The shield pattern of the Heruli
Heruli
seniores, a Late Roman military
Late Roman military
unit composed of Heruli.

Herules
Herules
were also seen in western Europe before the empire of Attila. In 268 Claudius Mamertinus reported the victory of Maximian
Maximian
over a group of Herules
Herules
and Chaibones (known only from this one report[7]) attacking Gaul. It is believed that it was from this time that the Romans instituted a Herul auxiliary unit, the Heruli
Heruli
seniores, who were stationed in northern Italy
Italy
and often associated with the Batavian Batavi seniores.[8] In 406, a large number of barbarian groups crossed the Rhine, entering the Roman empire, and the Herules
Herules
appear in the list of peoples given by the historian Jerome. However this list is sometimes thought to have drawn on historical lists for literary effect. A more difficult phenomenon for historians to explain is the appearance in these times of significant sea-borne raiding groups of Herules, as far away as northern Portugal, by this time under control of Suevi
Suevi
who had been involved in the 406 Rhine crossing approximately 50 years earlier. This was reported by Hydatius. Some historians have even speculated that there must have been a western Herul group with a power base somewhere in northern Europe, but not all historians agree that this assumption is justified.[9] It has for example been suggested that these Herules
Herules
were working under the Visigothic kingdom in nearby southwestern France, and descended largely from eastern peoples who had been in the Roman army of the goth Alaric I
Alaric I
in Italy, and who were heavily involved in conflict with the Suevi
Suevi
and other kingdoms in Iberia at the time.[10] In their apparent place of origin, near the Sea of Azov, Jordanes reports that much earlier Ermaneric the Goth conquered the Herules, whose leader at this time was named Alaric (or Halaric), a name which would be used several times in later history of the East Germanic peoples including the Goths. After this nothing is heard of them again in that region.

After Attila[edit] After the death of Attila
Attila
his sons and their Ostrogoth
Ostrogoth
allies lost power over the various peoples of his empire at the Battle of Nedao in 454. The centre of this alliance was now settled upon the Roman border. Herules
Herules
on the winning side of the Gepids
Gepids
were subsequently among the several peoples now able to form a kingdom on the northern banks of the Danubian area. The losing Ostrogothic forces moved into the Balkans, under Byzantine influence. The Herul kingdom, apparently under a king named Rodulph, was established north of modern Vienna
Vienna
and Bratislava, near the Morava river, and possibly extending as far east as the Little Carpathians. They ruled over a mixed population including Suevi, Huns
Huns
and Alans. From this region they pushed westwards, on one occasion attacking Passau, and eventually established control on the Roman (south) side of the Danube, north of Lake Balaton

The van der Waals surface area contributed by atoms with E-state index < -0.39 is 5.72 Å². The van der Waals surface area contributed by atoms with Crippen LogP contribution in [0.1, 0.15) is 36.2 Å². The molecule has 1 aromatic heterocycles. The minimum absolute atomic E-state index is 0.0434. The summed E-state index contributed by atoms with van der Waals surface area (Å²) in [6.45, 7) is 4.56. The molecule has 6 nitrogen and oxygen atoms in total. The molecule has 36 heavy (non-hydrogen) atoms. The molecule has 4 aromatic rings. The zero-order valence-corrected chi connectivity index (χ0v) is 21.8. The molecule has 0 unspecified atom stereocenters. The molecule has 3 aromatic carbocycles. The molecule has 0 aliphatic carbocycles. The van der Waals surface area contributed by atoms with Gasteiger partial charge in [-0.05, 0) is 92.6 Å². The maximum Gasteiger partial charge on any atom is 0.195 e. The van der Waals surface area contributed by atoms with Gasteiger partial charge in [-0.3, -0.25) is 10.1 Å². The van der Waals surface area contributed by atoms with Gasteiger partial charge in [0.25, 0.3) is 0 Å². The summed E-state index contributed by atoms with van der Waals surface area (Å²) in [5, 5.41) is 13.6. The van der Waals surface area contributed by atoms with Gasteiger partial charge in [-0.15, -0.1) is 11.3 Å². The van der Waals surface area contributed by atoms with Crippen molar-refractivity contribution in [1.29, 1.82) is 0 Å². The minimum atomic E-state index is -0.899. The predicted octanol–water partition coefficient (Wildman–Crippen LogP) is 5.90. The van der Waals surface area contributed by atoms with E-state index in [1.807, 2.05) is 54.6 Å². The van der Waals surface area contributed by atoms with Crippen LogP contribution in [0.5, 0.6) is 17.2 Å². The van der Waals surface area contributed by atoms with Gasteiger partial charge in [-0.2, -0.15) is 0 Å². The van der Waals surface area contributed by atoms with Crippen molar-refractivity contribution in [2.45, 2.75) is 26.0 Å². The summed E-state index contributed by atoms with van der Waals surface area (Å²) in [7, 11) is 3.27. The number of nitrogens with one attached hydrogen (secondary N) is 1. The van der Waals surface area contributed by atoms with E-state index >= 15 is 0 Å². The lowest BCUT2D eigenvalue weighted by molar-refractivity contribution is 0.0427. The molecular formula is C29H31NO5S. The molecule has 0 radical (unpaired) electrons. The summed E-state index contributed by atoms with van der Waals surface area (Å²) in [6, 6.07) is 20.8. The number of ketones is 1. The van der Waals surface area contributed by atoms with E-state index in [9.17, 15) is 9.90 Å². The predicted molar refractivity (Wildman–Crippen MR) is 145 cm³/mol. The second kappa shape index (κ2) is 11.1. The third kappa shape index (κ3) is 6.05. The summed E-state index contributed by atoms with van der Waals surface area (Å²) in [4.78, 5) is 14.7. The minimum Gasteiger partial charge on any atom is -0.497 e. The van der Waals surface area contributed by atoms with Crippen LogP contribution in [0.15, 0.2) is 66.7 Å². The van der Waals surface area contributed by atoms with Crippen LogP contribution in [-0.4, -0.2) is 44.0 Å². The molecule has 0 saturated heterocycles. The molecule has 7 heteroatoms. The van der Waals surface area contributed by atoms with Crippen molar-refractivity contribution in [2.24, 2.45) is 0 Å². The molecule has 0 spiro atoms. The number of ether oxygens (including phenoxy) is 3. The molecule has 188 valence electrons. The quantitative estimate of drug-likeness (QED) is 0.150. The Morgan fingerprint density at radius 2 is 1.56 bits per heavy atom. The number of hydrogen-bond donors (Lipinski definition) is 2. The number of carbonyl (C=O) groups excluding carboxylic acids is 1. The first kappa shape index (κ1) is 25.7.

Lake Balaton
in modern Hungary. They do not appear in early lists of Odoacer's allies after Nedao, but they were apparently able to take over the kingdoms of the Suevi
Suevi
and Scirii, who had been under pressure from the Ostrogoths, who continued to press their old allies from the Balkans. Odoacer, the commander of the Imperial foederati troops who deposed the last Western Roman Emperor Romulus Augustus
Romulus Augustus
in 476 AD came to be seen as king over several of the Danubian peoples including the Herules, and the Herules
Herules
were strongly associated with his Italian kingdom. The Herules
Herules
on the Danube
Danube
took control of the Rugian territories, who had become competitors to Odoacer
Odoacer
and been defeated by him in 488. However Herules
Herules
suffered badly in Italy, as loyalists of Odoacer
Odoacer
when he was defeated by the Ostrogoth
Ostrogoth
Theoderic. By 500 the Herule kingdom on the Danube
Danube
had made peace with Theoderic and become his allies.[11] Paul the Deacon
Paul the Deacon
also mentions Herules
Herules
living in Italy
Italy
under Ostrogothic rule.[12]

Polities in southeastern Europe c.520 AD before the Lombard destruction of the Herulian 'kingdom'

Theoderic's efforts to build a system of alliances in Western Europe were made difficult both by counter diplomacy, for example between Merovingian Franks
Franks
and the Byzantine empire, and also the arrival of a new Germanic people into the Danubian region, the Lombards. The Herule king Rodulph lost his kingdom to the Lombards
Lombards
at some point between 494 and 508.[13] After the Herulian kingdom was destroyed by the Lombards, Herulian fortunes waned. Some remaining Herules
Herules
joined the Lombards
Lombards
and others moved into the old territory of the Gepids, and/or into areas where some defeated Rugii
Rugii
had moved after 488. According to Procopius
Procopius
many of the royal family with fellows went north and settled in "Thule" (the Scandinavian Peninsula) which corresponds to the envoy in 548 above and below [14].Others were moved into the northern Balkans, and came under East Roman authority.[15] Anastasius Caesar allowed them to resettle depopulated "lands and cities" in the empire in 512. Modern scholars debate whether they were moved then to Singidunum
Singidunum
(modern Belgrade), or first to Bassianae, and to Singidunum
Singidunum
some decades later, by Justinian.[16] In any case it appears that Justinian intended to integrate them into the empire as a buffer between the Romans and the more independent Lombards